On Gallipoli

Richard Smith writes: Re. “The old and the new of ANZAC amnesia” (Friday).  Bernard Keane makes the snide comment about Peter Weir’s film Gallipoli that “the Kiwis were strangely absent from the film”. While the film has several historical inaccuracies, it essentially follows the adventures of a few members of the 10th Light Horse Regiment, which was raised in WA, in the leadup up to the attack at The Nek. The 8th Light Horse Regiment, raised in Victoria, was the other regiment slaughtered in that attack. Perhaps it could be argued Victorians were strangely absent from the film, but NZ troops were busy getting killed or maimed at Chanuk Bair in a contemporaneous attack. While I think Bernard’s criticism is consequently misplaced, I do wonder what aural and visual cues he used to determine the ethnicity and citizenship

On Scott McIntyre’s sacking

Les Heimann writes: Re. “Turnbull dobbed in sacked SBS reporter over Anzac tweets” (Monday). Malcolm Turnbull’s dobbing of Scott McIntyre’s tweets that caused his sacking by SBS was an unnecessary act. That, in itself, is just Turnbull. More to the point the tweets content. A “sackable offence”. Of course not. His views on the behaviour of some Australian soldiers on leave in Egypt are, to my understanding, historically correct. The nuclear bombing of Japan by the USA that McIntyre regards as terrorism is absolutely true and the best defenders of this indefensible wholesale murder of innocents can provide by way of justification was that this action shortened the war; a war that was already won by the murderers. However, the most important tweet, that Gallipoli was in effect perfidious Albion once again blundering in the bushes butchering hundreds of thousands of the flower of every country stupid enough to offer up victims; was spot on.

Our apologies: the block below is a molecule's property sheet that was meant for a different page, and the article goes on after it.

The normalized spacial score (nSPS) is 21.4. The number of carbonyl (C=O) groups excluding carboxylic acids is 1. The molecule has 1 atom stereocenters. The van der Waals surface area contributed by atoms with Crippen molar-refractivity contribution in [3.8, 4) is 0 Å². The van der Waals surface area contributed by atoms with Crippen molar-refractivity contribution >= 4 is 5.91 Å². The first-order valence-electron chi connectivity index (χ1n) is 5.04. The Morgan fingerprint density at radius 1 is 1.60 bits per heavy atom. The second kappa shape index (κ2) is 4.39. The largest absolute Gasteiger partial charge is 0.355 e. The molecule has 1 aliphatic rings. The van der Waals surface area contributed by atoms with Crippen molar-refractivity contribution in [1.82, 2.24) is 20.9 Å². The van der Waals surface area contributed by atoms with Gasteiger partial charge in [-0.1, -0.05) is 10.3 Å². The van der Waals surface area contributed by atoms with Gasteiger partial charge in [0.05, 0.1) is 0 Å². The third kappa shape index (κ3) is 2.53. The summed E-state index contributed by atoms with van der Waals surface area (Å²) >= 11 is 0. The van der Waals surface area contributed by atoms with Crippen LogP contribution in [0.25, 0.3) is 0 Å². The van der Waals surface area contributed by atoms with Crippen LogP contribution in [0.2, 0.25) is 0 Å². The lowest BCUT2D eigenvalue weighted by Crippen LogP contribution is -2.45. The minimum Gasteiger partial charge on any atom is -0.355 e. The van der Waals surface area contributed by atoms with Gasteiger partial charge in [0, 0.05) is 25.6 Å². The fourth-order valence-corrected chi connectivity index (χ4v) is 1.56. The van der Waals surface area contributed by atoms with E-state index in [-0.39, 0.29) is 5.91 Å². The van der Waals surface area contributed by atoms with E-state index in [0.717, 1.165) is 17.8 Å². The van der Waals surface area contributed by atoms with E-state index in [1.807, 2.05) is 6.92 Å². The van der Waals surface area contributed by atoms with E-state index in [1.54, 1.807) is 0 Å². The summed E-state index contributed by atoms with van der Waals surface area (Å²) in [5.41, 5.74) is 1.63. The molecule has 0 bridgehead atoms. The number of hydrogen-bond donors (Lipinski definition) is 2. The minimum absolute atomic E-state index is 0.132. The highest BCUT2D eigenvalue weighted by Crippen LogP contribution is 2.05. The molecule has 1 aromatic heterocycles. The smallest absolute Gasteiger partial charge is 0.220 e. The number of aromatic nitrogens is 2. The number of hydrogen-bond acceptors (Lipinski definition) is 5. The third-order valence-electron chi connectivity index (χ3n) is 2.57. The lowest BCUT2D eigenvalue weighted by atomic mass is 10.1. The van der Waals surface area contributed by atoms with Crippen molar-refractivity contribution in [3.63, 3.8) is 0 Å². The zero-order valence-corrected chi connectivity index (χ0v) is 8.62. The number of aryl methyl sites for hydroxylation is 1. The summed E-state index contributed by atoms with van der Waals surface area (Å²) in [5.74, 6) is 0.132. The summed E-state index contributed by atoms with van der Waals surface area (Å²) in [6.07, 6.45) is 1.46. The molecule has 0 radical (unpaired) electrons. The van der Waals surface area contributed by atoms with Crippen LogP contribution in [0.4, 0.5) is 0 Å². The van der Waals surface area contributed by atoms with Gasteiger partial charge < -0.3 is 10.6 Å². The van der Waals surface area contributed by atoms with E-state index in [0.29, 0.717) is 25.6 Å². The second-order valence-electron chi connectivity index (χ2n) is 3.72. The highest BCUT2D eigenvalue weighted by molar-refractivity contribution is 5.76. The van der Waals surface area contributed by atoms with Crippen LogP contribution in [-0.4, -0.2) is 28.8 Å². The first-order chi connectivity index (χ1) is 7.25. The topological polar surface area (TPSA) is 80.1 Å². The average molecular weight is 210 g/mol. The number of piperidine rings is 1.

McIntyre was colourful but correct. He didn’t blame the troops (with the exception of those who should be blamed) and he wasn’t disrespectful of Australia or the Australian people or those who died, utterly unnecessarily in someone else’s war. He spoke — in his language — what any reasonably intelligent Australian knows to be true. For this, he was sacked. Sacked and trashed by cowards who refuse to speak or support what privately they know to be true. This is Australia today!

God help this country, we have sold the farms, sold what lies under the ground, refuse to make anything ourselves, copy the USA in our language, embrace selfishness and discard mateship and still support the Royal family. We are still sending our troops to other country’s wars; Korea, Vietnam, Iraq (twice), Afghanistan and now Iraq again. We pretend to “stop the boats” by imprisoning refugees in concentration camps, we allow our governments to pry into our lives and lock us up without any charge and there’s more and more injustice. And a journalist gets sacked for telling the truth. Tell the truth in Australia — you bloody idiot; but I for one applaud you.

Helen Mackenzie writes:  Myriam Robin supplied the MEAA’s response to Scott McIntyre’s sacking by SBS: “MEAA believes that employers must recognise that their employees are entitled to a private life, with their own beliefs and opinions; opinions that should be able to be expressed without heavy-handed retribution by the employer.”  I wonder how long an employee of the MEAA, identifying herself as such on her twitter account, would last in the job after sending five successive tweets, supporting the work of the Heydon Royal Commission and commenting that it was high time that corrupt unions and their officials got their come-uppance?

Peter Fray

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Peter Fray
Editor-in-chief of Crikey